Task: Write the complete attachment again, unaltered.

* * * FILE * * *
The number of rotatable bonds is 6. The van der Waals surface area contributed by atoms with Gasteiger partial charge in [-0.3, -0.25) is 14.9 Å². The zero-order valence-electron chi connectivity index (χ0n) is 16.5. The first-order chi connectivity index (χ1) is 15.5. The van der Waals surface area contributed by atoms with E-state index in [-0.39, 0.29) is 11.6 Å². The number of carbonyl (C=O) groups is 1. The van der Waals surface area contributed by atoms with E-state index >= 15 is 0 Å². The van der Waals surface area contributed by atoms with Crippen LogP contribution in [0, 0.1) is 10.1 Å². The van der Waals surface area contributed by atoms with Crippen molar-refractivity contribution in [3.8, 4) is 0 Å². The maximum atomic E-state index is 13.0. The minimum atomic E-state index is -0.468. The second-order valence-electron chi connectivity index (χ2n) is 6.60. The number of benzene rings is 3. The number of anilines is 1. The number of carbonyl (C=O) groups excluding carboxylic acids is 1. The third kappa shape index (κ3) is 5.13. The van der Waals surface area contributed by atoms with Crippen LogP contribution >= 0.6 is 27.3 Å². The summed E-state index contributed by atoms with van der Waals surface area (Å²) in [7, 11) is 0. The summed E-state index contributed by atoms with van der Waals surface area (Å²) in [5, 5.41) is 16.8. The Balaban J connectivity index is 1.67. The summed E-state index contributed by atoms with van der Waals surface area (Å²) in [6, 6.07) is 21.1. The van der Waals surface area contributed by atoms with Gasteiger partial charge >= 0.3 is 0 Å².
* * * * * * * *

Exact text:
The number of rotatable bonds is 6. The van der Waals surface area contributed by atoms with Gasteiger partial charge in [-0.3, -0.25) is 14.9 Å². The zero-order valence-electron chi connectivity index (χ0n) is 16.5. The first-order chi connectivity index (χ1) is 15.5. The van der Waals surface area contributed by atoms with E-state index in [-0.39, 0.29) is 11.6 Å². The number of carbonyl (C=O) groups is 1. The van der Waals surface area contributed by atoms with E-state index >= 15 is 0 Å². The van der Waals surface area contributed by atoms with Crippen LogP contribution in [0, 0.1) is 10.1 Å². The van der Waals surface area contributed by atoms with Crippen molar-refractivity contribution in [3.8, 4) is 0 Å². The maximum atomic E-state index is 13.0. The minimum atomic E-state index is -0.468. The second-order valence-electron chi connectivity index (χ2n) is 6.60. The number of benzene rings is 3. The number of anilines is 1. The number of carbonyl (C=O) groups excluding carboxylic acids is 1. The third kappa shape index (κ3) is 5.13. The van der Waals surface area contributed by atoms with Crippen LogP contribution >= 0.6 is 27.3 Å². The summed E-state index contributed by atoms with van der Waals surface area (Å²) in [7, 11) is 0. The summed E-state index contributed by atoms with van der Waals surface area (Å²) in [5, 5.41) is 16.8. The Balaban J connectivity index is 1.67. The summed E-state index contributed by atoms with van der Waals surface area (Å²) in [6, 6.07) is 21.1. The van der Waals surface area contributed by atoms with Gasteiger partial charge >= 0.3 is 0 Å².